This sensitive information would be collected by a local business application and sent to a locally located CRM for authentication and further processing. Once a customer is authenticated using PIN information, speech control can be passed back to the ASR service in the cloud. An important point to note about this deployment mode is that it is easy and seamless to pass control back and forth between cloud-based services and on-premises processing. The end customer wouldn’t be able to make out whether processing is taking place in the cloud or on the premises.

In this banking example, apart from PIN information, the local business application could also drive parameter filing while asking for required information missing from the customer intent. For example, if the customer wants to transfer a certain amount of money to another account, once “transfer” intent is identified, business logic at the CVP could request for pending variables, such as how much money, from what account to what account, and when to transfer the amount, etc. All of these parameters might require performing a CRM dip to see the account balance and hence, could be handled locally rather than in a cloud.

Essentially, this deployment model provides more flexibility in terms of defining actions to be taken at each stage based on customer input, and it is driven entirely from on-premises applications. Cloud services are engaged primarily for recognition of speech and “intent” identification. Once intent is identified, control is passed back to the CVP business application to process and decide what should happen next. Figure 3 illustrates a flow diagram for premises-based media handling and redirecting of media towards cloud.

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Figure 3.            

Flow diagram for media handling and gRPC traffic towards cloud

Another advantage with this deployment is the use of existing features from traditional DTMF based IVR and combining it with speech-enabled services for an ultimate experience. For example, a prompt can be played asking a customer to speak or punch in DTMF for their PIN information. Once input is received on either channel, it would be processed and responded to. This could address concerns where customers could be traveling or in public areas with other people and are not comfortable speaking PII information aloud.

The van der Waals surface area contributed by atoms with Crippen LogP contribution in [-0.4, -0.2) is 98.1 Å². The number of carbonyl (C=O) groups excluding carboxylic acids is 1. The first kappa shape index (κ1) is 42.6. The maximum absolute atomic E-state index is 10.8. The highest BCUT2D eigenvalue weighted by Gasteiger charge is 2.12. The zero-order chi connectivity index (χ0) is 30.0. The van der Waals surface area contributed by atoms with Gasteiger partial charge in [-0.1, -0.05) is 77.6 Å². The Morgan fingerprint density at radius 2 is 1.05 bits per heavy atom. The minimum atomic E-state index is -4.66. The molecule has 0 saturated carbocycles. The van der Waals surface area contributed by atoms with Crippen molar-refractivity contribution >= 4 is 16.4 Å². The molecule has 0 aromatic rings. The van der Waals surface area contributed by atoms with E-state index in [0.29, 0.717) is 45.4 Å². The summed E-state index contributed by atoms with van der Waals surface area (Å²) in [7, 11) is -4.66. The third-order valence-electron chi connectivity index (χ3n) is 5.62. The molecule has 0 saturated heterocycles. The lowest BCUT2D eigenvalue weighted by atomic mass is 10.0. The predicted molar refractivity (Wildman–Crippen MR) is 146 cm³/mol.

This deployment model brings up an awesome experience for end customer’s when power of traditional IVR and Cloud based services are utilized together in thoughtful manner.

5.2 Call Studio – Introduction to elements (for CVA services)

Call Studio for Release 12.5 of Webex Contact Center has been enhanced with the following elements added to ease the configuration of the CVA feature. These elements can be dragged and dropped just like other elements for creating new business applications or for enhancing an existing traditional application with the CVA feature. All these elements are grouped under the label of Customer Virtual Assistant (Figure 4).

For a consistent experience, ensure that the entire CVP solution (Call Studio, CVP, and VVB) are on same release version of 12.5.

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Figure 4.            

Elements of Call Studio

Following is a brief introduction of each element:

5.2.1. Dialogflow

Dialogflow has been created for engaging and managing ASR, NLU, and TTS services from a cloud. From a deployment standpoint, it helps simulate a hosted IVR deployment, wherein all speech services are engaged by Google Dialogflow and the entire business logic is controlled and driven from the cloud. In a typical hosted IVR scenario, CVP will relay media traffic toward Google Dialogflow and receive media traffic back for TTS prompts.

For more information on the parameter setting under the Dialogflow element, refer to the “12.5 Release Element Specification” guide. (The link is located in the reference section at the end of this white paper).

5.2.2. DialogflowIntent

DialogflowIntent has been created for cloud services to be engaged for recognition (ASR service) and intent identification (NLU service). Once intent has been identified and passed to a VXML server on the CVP, intent handling and further action can be performed as per business script logic at the CVP. Here, flexibility has been provided for application developers to engage TTS services from the cloud or from the premises. This element ideally should be engaged when intent handling and call processing need to be driven from on-premises business logic.

In a typical scenario, CVP will replay media traffic toward Google Dialogflow and will be receive text (intent) back for further processing.

For more information on the parameter settings under the DialogflowIntent element, refer to the “12.5 Release Element Specification” guide. (The link is located in the reference section at the end of this white paper).

5.2.3. DialogflowParam

DialogflowParam works in conjunction with the DialogflowIntent element. In a typical premises-based IVR processing deployment, when customer intent is identified and passed to a VXML server, on quite a few occasions, parameter filling is required and should be driven by the CVP application rather than sending Google Dialogflow requests back and forth for each parameter. For example, a typical banking application could analyse missed inputs from customer speech and request for remaining mandatory inputs before processing the entire transaction. Under this scenario, the DialogflowParam element works in conjunction with the DialogflowIntent element to process the intent that has been identified.

For more information on parameter settings under the DialogflowParam element, refer to the “12.5 Release Element Specification” guide. (The link is located in the reference section at the end of this white paper).

5.2.4. Transcribe